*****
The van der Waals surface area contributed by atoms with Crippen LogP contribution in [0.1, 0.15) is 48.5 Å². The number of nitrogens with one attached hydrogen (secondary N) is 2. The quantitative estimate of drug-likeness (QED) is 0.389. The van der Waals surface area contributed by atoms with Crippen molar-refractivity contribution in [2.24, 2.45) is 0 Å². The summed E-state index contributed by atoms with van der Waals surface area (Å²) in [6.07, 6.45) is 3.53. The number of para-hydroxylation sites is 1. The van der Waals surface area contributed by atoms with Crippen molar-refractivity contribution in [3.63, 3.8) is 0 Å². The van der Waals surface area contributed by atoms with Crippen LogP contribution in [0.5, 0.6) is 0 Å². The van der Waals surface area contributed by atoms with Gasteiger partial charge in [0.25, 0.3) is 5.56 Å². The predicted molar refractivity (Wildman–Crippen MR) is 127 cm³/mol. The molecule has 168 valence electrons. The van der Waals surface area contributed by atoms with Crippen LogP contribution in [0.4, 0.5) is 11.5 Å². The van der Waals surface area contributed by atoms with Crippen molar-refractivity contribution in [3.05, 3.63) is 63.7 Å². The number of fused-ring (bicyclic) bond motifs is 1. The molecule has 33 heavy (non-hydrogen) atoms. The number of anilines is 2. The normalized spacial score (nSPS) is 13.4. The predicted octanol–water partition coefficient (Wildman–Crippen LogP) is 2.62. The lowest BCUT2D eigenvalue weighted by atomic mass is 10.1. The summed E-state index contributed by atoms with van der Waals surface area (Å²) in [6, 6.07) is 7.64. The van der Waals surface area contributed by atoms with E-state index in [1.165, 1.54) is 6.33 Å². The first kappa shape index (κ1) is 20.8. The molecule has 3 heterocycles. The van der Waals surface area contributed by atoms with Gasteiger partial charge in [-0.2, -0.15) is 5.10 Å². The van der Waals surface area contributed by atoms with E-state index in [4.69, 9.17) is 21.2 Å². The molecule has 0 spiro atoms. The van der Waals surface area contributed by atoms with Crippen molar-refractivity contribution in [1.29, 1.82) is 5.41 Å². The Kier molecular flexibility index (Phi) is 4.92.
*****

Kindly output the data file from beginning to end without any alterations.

The van der Waals surface area contributed by atoms with Crippen LogP contribution in [0.1, 0.15) is 48.5 Å². The number of nitrogens with one attached hydrogen (secondary N) is 2. The quantitative estimate of drug-likeness (QED) is 0.389. The van der Waals surface area contributed by atoms with Crippen molar-refractivity contribution in [2.24, 2.45) is 0 Å². The summed E-state index contributed by atoms with van der Waals surface area (Å²) in [6.07, 6.45) is 3.53. The number of para-hydroxylation sites is 1. The van der Waals surface area contributed by atoms with Crippen molar-refractivity contribution in [3.63, 3.8) is 0 Å². The van der Waals surface area contributed by atoms with Crippen LogP contribution in [0.5, 0.6) is 0 Å². The van der Waals surface area contributed by atoms with Gasteiger partial charge in [0.25, 0.3) is 5.56 Å². The predicted molar refractivity (Wildman–Crippen MR) is 127 cm³/mol. The molecule has 168 valence electrons. The van der Waals surface area contributed by atoms with Crippen LogP contribution in [0.4, 0.5) is 11.5 Å². The van der Waals surface area contributed by atoms with Crippen molar-refractivity contribution in [3.05, 3.63) is 63.7 Å². The number of fused-ring (bicyclic) bond motifs is 1. The molecule has 33 heavy (non-hydrogen) atoms. The number of anilines is 2. The normalized spacial score (nSPS) is 13.4. The predicted octanol–water partition coefficient (Wildman–Crippen LogP) is 2.62. The lowest BCUT2D eigenvalue weighted by atomic mass is 10.1. The summed E-state index contributed by atoms with van der Waals surface area (Å²) in [6, 6.07) is 7.64. The van der Waals surface area contributed by atoms with E-state index in [1.165, 1.54) is 6.33 Å². The first kappa shape index (κ1) is 20.8. The molecule has 3 heterocycles. The van der Waals surface area contributed by atoms with Gasteiger partial charge in [-0.2, -0.15) is 5.10 Å². The van der Waals surface area contributed by atoms with E-state index in [4.69, 9.17) is 21.2 Å². The molecule has 0 spiro atoms. The van der Waals surface area contributed by atoms with Crippen molar-refractivity contribution in [1.29, 1.82) is 5.41 Å². The Kier molecular flexibility index (Phi) is 4.92.